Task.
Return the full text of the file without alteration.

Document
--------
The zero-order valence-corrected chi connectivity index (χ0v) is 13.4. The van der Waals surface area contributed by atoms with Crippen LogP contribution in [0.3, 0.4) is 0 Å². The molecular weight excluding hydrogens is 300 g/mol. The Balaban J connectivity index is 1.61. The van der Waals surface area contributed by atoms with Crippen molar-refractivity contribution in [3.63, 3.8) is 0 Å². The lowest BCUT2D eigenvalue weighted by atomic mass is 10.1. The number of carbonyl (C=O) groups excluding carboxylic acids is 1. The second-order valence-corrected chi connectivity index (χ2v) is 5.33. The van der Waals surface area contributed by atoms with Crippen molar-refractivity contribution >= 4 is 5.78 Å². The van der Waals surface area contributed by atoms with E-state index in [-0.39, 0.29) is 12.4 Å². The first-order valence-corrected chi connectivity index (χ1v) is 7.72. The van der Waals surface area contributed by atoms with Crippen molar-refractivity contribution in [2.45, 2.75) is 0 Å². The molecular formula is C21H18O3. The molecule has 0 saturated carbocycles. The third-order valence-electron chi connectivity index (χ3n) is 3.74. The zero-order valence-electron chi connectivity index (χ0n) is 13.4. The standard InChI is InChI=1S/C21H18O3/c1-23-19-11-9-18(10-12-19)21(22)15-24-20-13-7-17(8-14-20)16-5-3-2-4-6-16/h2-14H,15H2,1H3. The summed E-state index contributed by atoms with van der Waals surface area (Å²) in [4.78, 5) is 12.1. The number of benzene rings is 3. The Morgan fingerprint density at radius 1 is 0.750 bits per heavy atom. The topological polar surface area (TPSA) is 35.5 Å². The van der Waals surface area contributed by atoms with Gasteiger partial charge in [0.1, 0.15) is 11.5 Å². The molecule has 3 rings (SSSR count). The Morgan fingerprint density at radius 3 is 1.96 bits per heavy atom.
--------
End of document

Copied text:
The zero-order valence-corrected chi connectivity index (χ0v) is 13.4. The van der Waals surface area contributed by atoms with Crippen LogP contribution in [0.3, 0.4) is 0 Å². The molecular weight excluding hydrogens is 300 g/mol. The Balaban J connectivity index is 1.61. The van der Waals surface area contributed by atoms with Crippen molar-refractivity contribution in [3.63, 3.8) is 0 Å². The lowest BCUT2D eigenvalue weighted by atomic mass is 10.1. The number of carbonyl (C=O) groups excluding carboxylic acids is 1. The second-order valence-corrected chi connectivity index (χ2v) is 5.33. The van der Waals surface area contributed by atoms with Crippen molar-refractivity contribution >= 4 is 5.78 Å². The van der Waals surface area contributed by atoms with E-state index in [-0.39, 0.29) is 12.4 Å². The first-order valence-corrected chi connectivity index (χ1v) is 7.72. The van der Waals surface area contributed by atoms with Crippen molar-refractivity contribution in [2.45, 2.75) is 0 Å². The molecular formula is C21H18O3. The molecule has 0 saturated carbocycles. The third-order valence-electron chi connectivity index (χ3n) is 3.74. The zero-order valence-electron chi connectivity index (χ0n) is 13.4. The standard InChI is InChI=1S/C21H18O3/c1-23-19-11-9-18(10-12-19)21(22)15-24-20-13-7-17(8-14-20)16-5-3-2-4-6-16/h2-14H,15H2,1H3. The summed E-state index contributed by atoms with van der Waals surface area (Å²) in [4.78, 5) is 12.1. The number of benzene rings is 3. The Morgan fingerprint density at radius 1 is 0.750 bits per heavy atom. The topological polar surface area (TPSA) is 35.5 Å². The van der Waals surface area contributed by atoms with Gasteiger partial charge in [0.1, 0.15) is 11.5 Å². The molecule has 3 rings (SSSR count). The Morgan fingerprint density at radius 3 is 1.96 bits per heavy atom.